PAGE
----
Selective clamping during robot-assisted partial nephrectomy in patients with a solitary kidney: is it safe and does it help?

Document Type


Publication Date


Publication Title

BJU international


#KidneyCancer; #kcsm; partial nephrectomy; robotic surgery; selective clamping; solitary kidney


OBJECTIVES: To obtain the most accurate assessment of the risks and benefits of selective clamping in robot-assisted partial nephrectomy (RAPN) we evaluated outcomes of this technique vs those of full clamping in patients with a solitary kidney undergoing RAPN.

PATIENTS AND METHODS: Data from institutional review board-approved retrospective and prospective databases from 2006 to 2019 at multiple institutions with sharing agreements were evaluated. Patients with a solitary kidney were identified and stratified based on whether selective or full renal artery clamping was performed. Both groups were analysed with regard to demographics, risk factors, intra-operative complications, and postoperative outcomes using chi-squared tests, Fisher's exact tests, t-tests and Mann-Whitney U-tests.

RESULTS: Our initial cohort consisted of 4112 patients, of whom 72 had undergone RAPN in a solitary kidney (51 with full clamping and 21 with selective clamping). There were no significant differences in demographics, tumour size, baseline estimated glomerular filtration rate (eGFR), or warm ischaemia time (WIT) between the groups (Table 1). Intra-operative outcomes, including estimated blood loss, operating time, and intra-operative complications were similar in the two groups. Short- and long-term postoperative percentage change in eGFR, frequency of acute kidney injury (AKI), and frequency of de novo chronic kidney disease (CKD) were also not significantly different between the two techniques.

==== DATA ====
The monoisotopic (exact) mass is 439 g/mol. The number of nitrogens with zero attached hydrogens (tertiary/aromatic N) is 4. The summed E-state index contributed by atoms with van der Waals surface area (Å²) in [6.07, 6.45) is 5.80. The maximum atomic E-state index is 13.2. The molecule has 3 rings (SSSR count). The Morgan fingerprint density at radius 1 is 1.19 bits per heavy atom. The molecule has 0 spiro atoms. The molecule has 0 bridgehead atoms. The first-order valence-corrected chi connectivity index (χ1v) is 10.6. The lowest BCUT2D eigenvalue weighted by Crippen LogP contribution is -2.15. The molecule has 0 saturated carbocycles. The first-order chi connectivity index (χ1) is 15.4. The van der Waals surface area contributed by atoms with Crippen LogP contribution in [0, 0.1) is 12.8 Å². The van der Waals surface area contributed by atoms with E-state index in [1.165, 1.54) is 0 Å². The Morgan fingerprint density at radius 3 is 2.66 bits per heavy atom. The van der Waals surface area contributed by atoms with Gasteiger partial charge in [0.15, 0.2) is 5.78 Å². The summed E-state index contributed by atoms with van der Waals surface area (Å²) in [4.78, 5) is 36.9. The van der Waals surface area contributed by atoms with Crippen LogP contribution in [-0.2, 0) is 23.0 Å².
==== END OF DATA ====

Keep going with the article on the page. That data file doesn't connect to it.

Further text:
CONCLUSION: In a large cohort of patients with solitary kidney undergoing RAPN, selective clamping resulted in similar intra-operative and postoperative outcomes compared to full clamping and conferred no additional risk of harm. However, selective clamping did not appear to provide any functional advantage over full clamping as there was no difference observed in the frequency of AKI, CKD or change in eGFR. Short WIT in both groups (<15 >min) may have prevented identification of benefits in the selective clamping group; a similar study analysing cases with longer WIT may elucidate any beneficial effects of selective clamping.

Clinical Institute

Kidney & Diabetes